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What Are the Side Effects of Cryotherapy?

The FDA has not approved cryotherapy as a safe and effective to treat any medical conditions. The FDA has not approved cryotherapy as a safe and effective to treat any medical conditions.

Treating a medical condition, such as cancer, with extreme cold to freeze the abnormal cells is called cryotherapy. The United States Food and Drug Administration (FDA) has not approved cryotherapy as a safe and effective to treat any medical conditions. Side effects of cryotherapy can be categorized as immediate and subsequent side effects:

Immediate side effects include:

  • Pain: Pain usually begins at the time of cryotherapy and may continue even after the procedure. The patient may continue to have pain even 24 hours after the procedure. Usually, patients are given a pain reliever before and after the procedure.
  • Swelling with redness: The patient may initially develop some oozing, later they develop swelling and redness at the site of the procedure. These side effects may stay till 3 days. Patients may be treated with corticosteroids until contraindicated for certain conditions, such as viral warts.
  • Infection: Infection is usually seen with pus or oozing, which continues for a certain period. For such patients, topical antiseptic or antibiotic therapy may be initiated.
  • Wounds with fluid: The infection may cause skin wounds with pus or blood are called blisters. It is a very common side effect of cryotherapy. They usually heal within a few days.
  • Change in vitals: An increased blood pressure, reduced heart rate, and respiratory rate are usually seen if cryotherapy is used consistently or repeatedly. Patients with preexisting heart conditions and respiratory disease should be very careful before they decide about cryotherapy.
  • Frostbite: Mild redness to full-blown frostbite may develop after a session. Any condition that decreases sensations, such as diabetic nerve damage and heart conditions, may make an individual prone to the frostbite.
  • Burns: At least one user reported a frozen arm after the treatment, according to the American Academy of Dermatology. As her arm thawed, she suffered from painful swelling, blistering, and third-degree burns.
  • Cold panniculitis: After having eight sessions within 2 weeks, a person developed rashes that began on his lower legs and spread to his thighs, belly, and arms. It was itchy and painful. His doctor diagnosed him with cold panniculitis, which happens when the deepest layer of the skin, the fatty tissue, is injured by the cold.

Later or subsequent side effects:

  • Numbness: Numbness may be present if a superficial nerve is frozen. This may continue for a few months before the patient recovers from the nerve damage.
  • Scars: Cryotherapy may form temporary or permanent scars depending on the site of the procedure.
  • Skin changes: The skin exposed to cryotherapy may lighten or darken in color, especially in dark-skinned people. This may improve in months, but sometimes, it may be a permanent change.

Sometimes, other side effects like heavy bleeding are noted depending on the organ and site of the procedure.

How is cryotherapy performed?

Cryotherapy is a treatment that uses a chemical called liquid nitrogen to destroy a lesion or cancer. The liquid nitrogen is usually sprayed directly on the abnormal area until the area develops a small rim around it, which subsequently turns white (thawing). The procedure usually takes between a few seconds to minutes. Cryotherapy is usually performed for below conditions:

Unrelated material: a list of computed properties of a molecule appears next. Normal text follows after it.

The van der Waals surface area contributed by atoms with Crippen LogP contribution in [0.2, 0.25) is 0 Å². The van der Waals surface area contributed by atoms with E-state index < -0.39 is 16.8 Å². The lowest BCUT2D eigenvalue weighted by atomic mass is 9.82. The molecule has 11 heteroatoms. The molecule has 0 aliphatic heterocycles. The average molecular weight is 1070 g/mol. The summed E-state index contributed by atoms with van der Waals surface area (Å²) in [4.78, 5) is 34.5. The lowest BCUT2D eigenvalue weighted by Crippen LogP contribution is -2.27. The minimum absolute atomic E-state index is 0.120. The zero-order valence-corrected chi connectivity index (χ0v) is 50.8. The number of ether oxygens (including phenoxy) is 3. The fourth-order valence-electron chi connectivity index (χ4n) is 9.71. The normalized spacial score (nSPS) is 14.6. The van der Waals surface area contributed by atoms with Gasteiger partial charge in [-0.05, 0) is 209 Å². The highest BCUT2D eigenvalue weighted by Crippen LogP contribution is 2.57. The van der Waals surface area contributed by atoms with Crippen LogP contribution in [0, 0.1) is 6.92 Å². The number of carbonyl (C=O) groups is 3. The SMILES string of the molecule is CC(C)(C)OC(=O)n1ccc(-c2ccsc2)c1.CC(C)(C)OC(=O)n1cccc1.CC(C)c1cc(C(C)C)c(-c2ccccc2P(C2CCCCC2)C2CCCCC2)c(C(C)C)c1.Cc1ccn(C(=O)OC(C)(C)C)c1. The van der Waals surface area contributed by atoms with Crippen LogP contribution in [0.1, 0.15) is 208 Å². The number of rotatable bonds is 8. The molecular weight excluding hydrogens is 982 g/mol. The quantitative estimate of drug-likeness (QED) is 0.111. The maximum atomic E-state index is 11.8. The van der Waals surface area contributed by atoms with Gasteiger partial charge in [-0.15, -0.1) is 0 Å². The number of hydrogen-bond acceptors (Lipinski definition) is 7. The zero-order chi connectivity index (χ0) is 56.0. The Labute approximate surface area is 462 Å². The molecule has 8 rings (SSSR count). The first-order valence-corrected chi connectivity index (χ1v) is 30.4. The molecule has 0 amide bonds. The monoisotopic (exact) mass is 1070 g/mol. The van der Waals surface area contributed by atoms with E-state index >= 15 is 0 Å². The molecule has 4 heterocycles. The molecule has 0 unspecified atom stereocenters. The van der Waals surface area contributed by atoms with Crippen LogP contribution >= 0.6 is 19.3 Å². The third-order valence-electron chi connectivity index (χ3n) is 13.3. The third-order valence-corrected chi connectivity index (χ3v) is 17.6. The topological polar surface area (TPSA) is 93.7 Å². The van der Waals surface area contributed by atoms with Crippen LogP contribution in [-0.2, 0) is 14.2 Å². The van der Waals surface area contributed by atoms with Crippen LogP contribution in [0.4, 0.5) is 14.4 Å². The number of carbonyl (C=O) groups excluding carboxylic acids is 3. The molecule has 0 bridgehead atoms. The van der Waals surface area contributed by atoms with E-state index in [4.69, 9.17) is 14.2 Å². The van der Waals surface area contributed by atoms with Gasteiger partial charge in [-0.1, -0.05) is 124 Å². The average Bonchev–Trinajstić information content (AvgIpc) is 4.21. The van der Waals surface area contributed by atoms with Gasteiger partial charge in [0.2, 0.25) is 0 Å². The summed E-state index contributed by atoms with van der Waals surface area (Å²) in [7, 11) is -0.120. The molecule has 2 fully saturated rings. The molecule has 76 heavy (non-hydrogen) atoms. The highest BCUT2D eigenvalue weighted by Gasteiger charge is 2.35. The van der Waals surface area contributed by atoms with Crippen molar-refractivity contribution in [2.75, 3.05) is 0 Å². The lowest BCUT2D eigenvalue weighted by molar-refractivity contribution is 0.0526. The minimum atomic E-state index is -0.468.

• Cryotherapy can be used to kill off nerves that might be causing pain. A probe is inserted into the tissue next to the affected nerve. The temperature of the probe drops to effectively freeze the nerve.
  • It is also used to treat abnormal cells in diseases like skin cancer; the doctor usually sprays or swabs liquid nitrogen at the affected area and freezes it. The nitrogen dissolves and freezes after the procedure. A dry crust may form over the wound, which may fall along with the dead cancer cells over the next few days or after a month.
  • For cancers inside the body, a small probe is inserted (cryoprobe) to supply the liquid nitrogen. This can be done through the skin (percutaneously) or through a scope, depending on the position of cancer. This procedure may require general or local anesthesia. For kidney cancer, a thin, flexible tube called a laparoscope with a camera at its tip may be used to position the cryoprobe. Bronchoscopy may be needed for lung cancer and endoscopy for cancers in the food pipe to reach the tumors. Some cancers need to be frozen and thawed several times.
  • Cryotherapy procedure is also used to slow down the effect of severe diseases by reducing the rate of cell growth and reproduction.
  • Cryolipolysis is the freezing of fat cells to break them down so that they can be reabsorbed by the body. It’s a noninvasive way to remove fat cells and not damage other tissues in the body. In this procedure, the cold itself acts as an anesthetic so the patient may be awake for the entire procedure.

What is the outlook of cryotherapy?

Though it is not approved by FDA, doctors around the globe use cryotherapy as it boasts high success rates in permanently removing skin growths; even for aggressive lesions like squamous cell and basal cell cancers, studies have shown a cure rate of up to 98%. For certain types of growths, such as some forms of warts, repeat treatments over several weeks are necessary to prevent the growth's return. Successful cryotherapy avoids the need for alternative treatments, like surgery; however, the outlook remains controversial as studies are still going on about the treatment and its side effects.


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